Jools’ Annual Hootenanny (BBC2)
IHAVE noted a disturbing tendency on the part of certain commentators and quite a few tweeters to say bad things about the Jools’ Annual Hootenanny, which is of course one of the last pillars of our civilisation.
They think they’re very smart, pointing out that it’s not actually going out live on New Year’s Eve, and that it’s essentially the same programme every year.
But they are not very smart. Personally I don’t care if it’s live, or dead, as long as it works. This is a deeply held belief of mine which was formed in the area of comedy, in which “improv” is accorded a special regard due to the high degree of difficulty it presents to the performer.
Unfortunately it also presents a high degree of difficulty to the audience, which has to rely on the performer having these moments of utter brilliance which would enable him or her to be funny, without the benefit of rehearsal or preparation of any kind.
That is hard, indeed it is too hard, and anyway it has never mattered a damn to me that someone who is succeeding in entertaining me, has worked very hard to achieve a precise result. I do not consider the artist who has planned a routine in advance, to have some kind of an unfair advantage over the one who is improvising. I just want to see something great, however it is conceived.
Therefore when I am watching Mavis Staples on this year’s Hootenanny, singing Come Go With Me and The Weight, I cannot begin to describe how irrelevant it is to me, that she is not doing it right now, in this moment. The fact that she did it at some time in the recent past is all that matters.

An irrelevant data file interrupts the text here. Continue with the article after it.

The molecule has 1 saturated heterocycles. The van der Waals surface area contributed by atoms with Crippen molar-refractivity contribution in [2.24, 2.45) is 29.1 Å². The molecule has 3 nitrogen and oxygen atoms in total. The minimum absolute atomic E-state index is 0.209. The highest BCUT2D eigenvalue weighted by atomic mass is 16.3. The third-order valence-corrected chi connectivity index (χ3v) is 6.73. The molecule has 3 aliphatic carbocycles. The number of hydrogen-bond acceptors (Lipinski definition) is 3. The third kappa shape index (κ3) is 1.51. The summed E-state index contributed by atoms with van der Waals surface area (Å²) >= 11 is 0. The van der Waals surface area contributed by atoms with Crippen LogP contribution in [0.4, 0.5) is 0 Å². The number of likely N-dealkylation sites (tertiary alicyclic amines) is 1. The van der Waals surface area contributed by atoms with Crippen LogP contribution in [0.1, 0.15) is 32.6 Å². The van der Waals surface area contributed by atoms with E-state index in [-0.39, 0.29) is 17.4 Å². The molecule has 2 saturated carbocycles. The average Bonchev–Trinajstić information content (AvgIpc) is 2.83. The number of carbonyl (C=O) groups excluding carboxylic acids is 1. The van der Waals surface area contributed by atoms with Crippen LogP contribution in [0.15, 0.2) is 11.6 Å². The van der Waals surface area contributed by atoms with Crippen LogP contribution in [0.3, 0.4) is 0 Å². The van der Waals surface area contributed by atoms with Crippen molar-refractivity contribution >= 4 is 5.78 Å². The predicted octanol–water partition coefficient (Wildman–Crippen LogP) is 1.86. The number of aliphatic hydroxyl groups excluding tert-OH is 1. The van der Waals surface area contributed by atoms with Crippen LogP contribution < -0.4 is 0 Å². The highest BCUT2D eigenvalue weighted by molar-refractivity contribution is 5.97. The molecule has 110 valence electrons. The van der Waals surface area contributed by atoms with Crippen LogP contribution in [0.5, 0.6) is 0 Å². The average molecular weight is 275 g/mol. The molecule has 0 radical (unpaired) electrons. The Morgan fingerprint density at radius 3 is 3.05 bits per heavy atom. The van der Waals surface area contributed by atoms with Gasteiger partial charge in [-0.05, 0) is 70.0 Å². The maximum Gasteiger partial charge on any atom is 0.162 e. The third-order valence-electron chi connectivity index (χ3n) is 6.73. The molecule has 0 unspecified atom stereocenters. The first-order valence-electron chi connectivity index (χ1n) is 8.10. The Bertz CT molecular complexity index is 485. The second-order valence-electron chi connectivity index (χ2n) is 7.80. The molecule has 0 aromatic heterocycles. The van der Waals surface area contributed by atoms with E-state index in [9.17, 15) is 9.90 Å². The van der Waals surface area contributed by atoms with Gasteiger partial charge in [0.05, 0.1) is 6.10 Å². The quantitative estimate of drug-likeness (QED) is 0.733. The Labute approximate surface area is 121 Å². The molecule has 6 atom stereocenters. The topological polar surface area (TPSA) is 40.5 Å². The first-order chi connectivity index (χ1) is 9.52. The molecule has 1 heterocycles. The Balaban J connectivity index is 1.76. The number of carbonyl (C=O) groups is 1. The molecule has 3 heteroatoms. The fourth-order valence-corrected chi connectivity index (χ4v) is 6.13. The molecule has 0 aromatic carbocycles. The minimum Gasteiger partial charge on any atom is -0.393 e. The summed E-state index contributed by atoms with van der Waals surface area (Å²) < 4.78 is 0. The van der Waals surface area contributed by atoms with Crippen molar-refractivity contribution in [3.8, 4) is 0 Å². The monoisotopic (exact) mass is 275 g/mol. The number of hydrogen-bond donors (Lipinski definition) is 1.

This is Mavis Staples, after all, one of the Staples Singers, giants of the gospel tradition without which we would not have rock’n’roll as we know it, and thus we would not have the great art form of the 20th Century. If you can look at any programme that has Mavis Staples on it, and start cribbing about it on Twitter, frankly you are capable of anything.
Likewise the fact that George Mccrae can still do a sublime Rock Your Baby, including the high note, at the age of 73, is sufficient unto the day, without wanting him to do it at a specific time on a specific day. Indeed the only thing that really does matter here, is that Jools and everyone on board are able to pretend so convincingly that this is a live programme, to simulate the kind of energy you would have in that situation.
That is a talent in itself, the only one you’re looking for really, in a show that happens once a year, when half the world is drunk.
And it is a talent that is being developed by Imelda May in her RTE New Year’s Eve Special, which was admirable in its absolute determination to do everything just like Jools.
In the past RTE has done its own versions of BBC shows which copy the formula up to a point, but which perversely tend to leave out some vital ingredient. They’re not going to make that mistake this time.
Maybe the studio looks too big, draining away some of the energy, and the people in the crowd are not as welltrained as their counterparts on the Hootenanny, but the mood is one of good-time rock’n’roll which as Jools has demonstrated is all that a human being needs to be happy in this world. For a while at least.
The “house band”, the RTE Concert Orchestra, echoes Jools Holland’s Rhythm and Blues Orchestra, though they are not quite as rhythmic or indeed as bluesy, there was an immortal legend in Finbar Furey, there were modern contributions from The Strypes and Gavin James, and there was Jerry Fish who was born for this.
In its reluctance to stray beyond the ancient laws handed down by Jools, there was a kind of honesty to it, that could only have been bettered if they had called it Imelda May’s Hootenanny.
But that is easily fixed.